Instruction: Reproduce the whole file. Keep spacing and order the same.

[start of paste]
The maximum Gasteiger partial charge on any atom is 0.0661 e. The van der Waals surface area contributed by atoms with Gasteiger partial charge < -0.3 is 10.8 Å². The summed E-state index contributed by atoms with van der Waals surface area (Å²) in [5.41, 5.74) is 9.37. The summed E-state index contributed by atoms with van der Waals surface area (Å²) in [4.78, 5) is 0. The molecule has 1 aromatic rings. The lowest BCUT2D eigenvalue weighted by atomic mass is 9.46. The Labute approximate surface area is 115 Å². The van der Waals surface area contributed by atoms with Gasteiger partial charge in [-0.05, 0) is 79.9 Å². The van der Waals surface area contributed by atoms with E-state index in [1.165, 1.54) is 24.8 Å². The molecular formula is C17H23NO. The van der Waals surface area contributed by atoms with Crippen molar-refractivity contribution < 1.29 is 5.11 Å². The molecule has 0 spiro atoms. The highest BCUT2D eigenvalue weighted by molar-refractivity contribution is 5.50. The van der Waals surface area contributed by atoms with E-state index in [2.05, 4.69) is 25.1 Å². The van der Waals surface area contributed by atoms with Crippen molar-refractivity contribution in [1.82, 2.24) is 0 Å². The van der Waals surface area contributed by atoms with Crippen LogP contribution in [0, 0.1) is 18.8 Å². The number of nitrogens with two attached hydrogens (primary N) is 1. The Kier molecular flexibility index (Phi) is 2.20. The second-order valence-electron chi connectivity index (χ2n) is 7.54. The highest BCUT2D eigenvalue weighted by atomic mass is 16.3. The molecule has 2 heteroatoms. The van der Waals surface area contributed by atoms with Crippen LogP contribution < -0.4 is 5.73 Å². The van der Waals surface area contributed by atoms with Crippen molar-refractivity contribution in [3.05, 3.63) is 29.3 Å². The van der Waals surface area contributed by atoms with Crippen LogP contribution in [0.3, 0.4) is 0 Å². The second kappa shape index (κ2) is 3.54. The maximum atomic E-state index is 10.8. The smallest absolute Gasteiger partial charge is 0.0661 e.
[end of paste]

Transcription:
The maximum Gasteiger partial charge on any atom is 0.0661 e. The van der Waals surface area contributed by atoms with Gasteiger partial charge < -0.3 is 10.8 Å². The summed E-state index contributed by atoms with van der Waals surface area (Å²) in [5.41, 5.74) is 9.37. The summed E-state index contributed by atoms with van der Waals surface area (Å²) in [4.78, 5) is 0. The molecule has 1 aromatic rings. The lowest BCUT2D eigenvalue weighted by atomic mass is 9.46. The Labute approximate surface area is 115 Å². The van der Waals surface area contributed by atoms with Gasteiger partial charge in [-0.05, 0) is 79.9 Å². The van der Waals surface area contributed by atoms with E-state index in [1.165, 1.54) is 24.8 Å². The molecular formula is C17H23NO. The van der Waals surface area contributed by atoms with Crippen molar-refractivity contribution < 1.29 is 5.11 Å². The molecule has 0 spiro atoms. The highest BCUT2D eigenvalue weighted by molar-refractivity contribution is 5.50. The van der Waals surface area contributed by atoms with E-state index in [2.05, 4.69) is 25.1 Å². The van der Waals surface area contributed by atoms with Crippen molar-refractivity contribution in [1.82, 2.24) is 0 Å². The van der Waals surface area contributed by atoms with Crippen LogP contribution in [0, 0.1) is 18.8 Å². The number of nitrogens with two attached hydrogens (primary N) is 1. The Kier molecular flexibility index (Phi) is 2.20. The second-order valence-electron chi connectivity index (χ2n) is 7.54. The highest BCUT2D eigenvalue weighted by atomic mass is 16.3. The molecule has 2 heteroatoms. The van der Waals surface area contributed by atoms with Crippen LogP contribution < -0.4 is 5.73 Å². The van der Waals surface area contributed by atoms with Crippen molar-refractivity contribution in [3.05, 3.63) is 29.3 Å². The van der Waals surface area contributed by atoms with Crippen LogP contribution in [0.3, 0.4) is 0 Å². The second kappa shape index (κ2) is 3.54. The maximum atomic E-state index is 10.8. The smallest absolute Gasteiger partial charge is 0.0661 e.